Leonie’s adventures are just beginning, and The Chosen Saga is shaping up to be a unique entry.
Girl of Myth and Legend, by Giselle Simlett, is the first book in The Chosen Saga. When Leonie Woodville discovers she’s from a powerful race of magical beings, she is thrust into a harrowing war between the Imperium and the rebels, while ancient dark forces move about behind the scenes. Soul-bound to a guardian that despises the Imperium, Leonie races to understand her power and her place in the strange new world of Duwyn.
Leonie is a seemingly normal girl living with her father in a small town in England. She thrives in the typical routine of attending school and exploring the woods with her dog, until one day she experiences a sudden flash of heat and light and passes out. Upon waking, she discovers her father is from another reality and escaped from it to protect her. As an Oracle, he sees the future and learns Leonie is the first Pulsar born in more than two hundred years, a being with the ability to sway the balance of power.
As a newly awoken Chosen, she is quickly taken via portal to the magical realm of Duwyn. There, she is bound to an immortal kytaen named Korren, who has lived through several Chosen keepers and has nurtured a hatred of them. Before she can even truly understand or use her powers, the rebels target Leonie and drag her into the war against the Imperium. Duwyn may be magical, but it is also dark and full of terrors. Seemingly everyone is either against Leonie or wants to use her for their own agenda.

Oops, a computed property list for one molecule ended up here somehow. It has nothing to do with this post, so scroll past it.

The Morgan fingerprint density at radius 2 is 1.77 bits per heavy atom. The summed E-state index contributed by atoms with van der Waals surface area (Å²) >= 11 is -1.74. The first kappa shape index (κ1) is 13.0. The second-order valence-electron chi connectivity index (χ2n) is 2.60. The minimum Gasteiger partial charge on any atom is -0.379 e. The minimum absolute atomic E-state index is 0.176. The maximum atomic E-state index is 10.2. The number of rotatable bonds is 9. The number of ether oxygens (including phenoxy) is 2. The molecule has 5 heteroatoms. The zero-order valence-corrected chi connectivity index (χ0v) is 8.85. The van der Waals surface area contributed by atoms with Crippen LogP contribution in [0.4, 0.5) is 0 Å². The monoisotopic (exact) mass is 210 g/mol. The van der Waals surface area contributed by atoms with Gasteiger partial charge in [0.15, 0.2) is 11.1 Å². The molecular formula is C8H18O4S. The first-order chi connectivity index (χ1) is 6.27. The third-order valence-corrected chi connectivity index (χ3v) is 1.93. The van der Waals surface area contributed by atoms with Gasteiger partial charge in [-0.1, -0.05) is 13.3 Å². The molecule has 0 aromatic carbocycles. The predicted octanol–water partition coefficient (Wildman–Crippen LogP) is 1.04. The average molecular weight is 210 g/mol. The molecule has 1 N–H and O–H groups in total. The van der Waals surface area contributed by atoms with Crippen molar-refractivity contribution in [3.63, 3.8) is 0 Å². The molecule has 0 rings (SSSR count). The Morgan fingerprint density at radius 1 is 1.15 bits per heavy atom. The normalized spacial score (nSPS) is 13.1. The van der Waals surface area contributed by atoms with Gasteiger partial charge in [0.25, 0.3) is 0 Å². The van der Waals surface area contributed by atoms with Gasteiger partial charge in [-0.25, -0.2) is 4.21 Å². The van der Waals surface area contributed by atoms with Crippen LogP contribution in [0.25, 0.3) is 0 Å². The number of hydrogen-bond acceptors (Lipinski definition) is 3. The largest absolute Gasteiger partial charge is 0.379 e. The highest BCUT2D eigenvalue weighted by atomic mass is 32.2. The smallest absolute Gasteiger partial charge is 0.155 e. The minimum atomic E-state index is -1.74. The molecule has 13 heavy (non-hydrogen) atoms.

While Girl of Myth and Legend does contain from some cliché fantasy tropes, there is much originality and uniqueness to the story. The mythology of Duwyn is fascinating, with strange creatures, mystical rules, and an established magic caste system. The characters, for the most part, are fairly well developed with strong goals and motivations. This makes it easy to get swept up in Leonie’s adventure. The slow reveal of some important facts help keep suspense up, making for a page-turning read.
There is not enough time to connect with Leonie’s story before she is swept away to Duwyn. More time spent in the “normal” world, before her powers manifest, would help cement her character development. This is especially true with the reveal of what happened to her friend Abigail. Flashbacks to this traumatic event earlier in the story, showing how it haunts Leonie, would really elevate the impact. Instead, it is simply told to Korren by Leonie’s father, lessening the emotional blow. This would help round out Leonie as a character as her primary trait for the first third of the book is sarcasm.
The book definitely has a YA feel, but the story itself is accessible and could interest anyone who enjoys fantasy. The mythology and world building is slowly revealed as Leonie herself discovers it. The cliffhanger ending, almost literally so, is effective at ending on a high note. Leonie’s adventures are just beginning, and The Chosen Saga is shaping up to be a unique entry.
John M. Murray
Disclosure: This article is not an endorsement, but a review. The publisher of this book provided free copies of the book and paid a small fee to have their book reviewed by a professional reviewer. Foreword Reviews and Clarion Reviews make no guarantee that the publisher will receive a positive review. Foreword Magazine, Inc. is disclosing this in accordance with the Federal Trade Commission’s 16 CFR, Part 255.